Was this decision in the child’s best interest? Felder believed that zealous advocacy trumped the welfare of his client’s child. Are the ethical responsibilities of today’s lawyers so narrowly scoped that the welfare of parties, other than their clients, is of no concern? Is the moral ambiguity of the letter of the law a convenient, if not blatant, scapegoat in an arena fraught with emotional, psychological, and financial damage — damage that can be severe and have long-term repercussions?
The effect of such thinking has left deep wounds, scarring generations of children who suffered through their parent’s difficult and tumultuous divorces. Isn’t it time for the no-holds-barred game to be replaced with a better solution? Especially in the delicate area of family law. We need to learn to ask the right questions, look at the big picture, and take to heart the idea of sustainable resolution. For families, it’s not over when the divorce decree is filed; it’s a long-term commitment that must be balanced with civility and respect.
There are four distinct emotional stages people go through during divorce: deliberation, decision, transition, and healing. While deliberating whether or not to divorce — sometimes brought on by a stressful circumstance that impacts the marriage — it isn’t uncommon to rewrite the marriage history, whether consciously or not. Even when a decision has been made and voiced, the final outcome is still in doubt and wrought with hurt, pain, recrimination and guilt. Proceeding into the transition phase can push one or both parties into crazy behavior when faced with having to let go. Emotional pain can be as devastating as physical pain, the grieving process in divorce as difficult as dealing with death. To even reach the healing stage can seem insurmountable, even impossible in scope. But if each couple is given the proper tools to navigate through the difficult course, the end result would be more positive and less devastation visited on broken families.
Divorce is much more than a litigation process; the emotional and psychological needs are the building blocks to personal growth and acceptance. But one cannot ignore the financial aspect when splitting one household into two. An equitable settlement agreement and sustainable parenting plan can lay a strong foundation for separated families, enabling them to be happy and thrive. Couples supporting one another’s needs is imperative in resolving differences to achieve what’s in the best interest of children and provide them with a safe and secure environment. If not, it is likely children of divorce will harbor residual negative feelings in their own adult lives.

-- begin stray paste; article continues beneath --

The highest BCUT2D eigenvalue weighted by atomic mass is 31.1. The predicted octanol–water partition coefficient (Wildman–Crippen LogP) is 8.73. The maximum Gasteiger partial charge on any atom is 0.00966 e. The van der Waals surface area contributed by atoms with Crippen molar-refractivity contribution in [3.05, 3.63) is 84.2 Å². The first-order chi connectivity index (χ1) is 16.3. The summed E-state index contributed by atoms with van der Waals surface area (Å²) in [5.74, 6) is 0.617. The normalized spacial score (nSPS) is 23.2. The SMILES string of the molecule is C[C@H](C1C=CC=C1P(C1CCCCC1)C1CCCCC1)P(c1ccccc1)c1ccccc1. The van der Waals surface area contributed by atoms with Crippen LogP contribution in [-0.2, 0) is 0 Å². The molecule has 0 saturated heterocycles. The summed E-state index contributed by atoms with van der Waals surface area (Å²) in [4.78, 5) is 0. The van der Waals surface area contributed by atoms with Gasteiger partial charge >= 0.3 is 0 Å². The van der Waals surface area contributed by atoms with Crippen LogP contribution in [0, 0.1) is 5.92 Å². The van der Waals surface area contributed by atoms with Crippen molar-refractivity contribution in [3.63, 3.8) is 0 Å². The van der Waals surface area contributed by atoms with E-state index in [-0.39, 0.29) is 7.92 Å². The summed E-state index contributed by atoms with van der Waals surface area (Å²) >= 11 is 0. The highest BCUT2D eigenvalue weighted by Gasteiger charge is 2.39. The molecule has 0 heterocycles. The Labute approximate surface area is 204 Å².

The pursuit of justice is a process of seeking truth. But how often is the truth known, yet undisclosed merely for the sake of winning at all costs? Are these tactics dated?
We have a problem and it’s time for a new conversation to take place. The old saying, “If you always do what you always do, you always get what you always get,” holds true.
Change is on the horizon. The ABA Model Rule 1.3 no longer contains the word “zeal,” rewritten and adopted in 1983 (though the comments still do use the word). It’s a step in the right direction. Are we finally headed into an era where civility and responsibility are on the rise among legal practitioners?
Collaborative law has made its mark and mediation is a common alternative to battling it out in court. Each has its merits, each has its flaws. Perhaps it’s time for a hybrid solution, one that encompasses the legal aspects, collaborative and mediation strengths, yet addresses the emotional and financial concerns of divorce, as well. As Mahatma Gandhi said, “A lawyer’s true purpose is to unite parties driven asunder.”
There are 5 million Google searches for divorce every month, about 750,000 for divorce lawyer and only 35,000 for mediation. We need to educate ourselves and find better alternatives. It’s time to take the counterproductive aspects out of divorce and be proactive. We must stop thinking of divorce as a purely legal matter, and address the underlying issues to heal suffering hearts. Let’s put our children first and put the love back into families, whether they reside in a single household or two.
Let’s do divorce differently.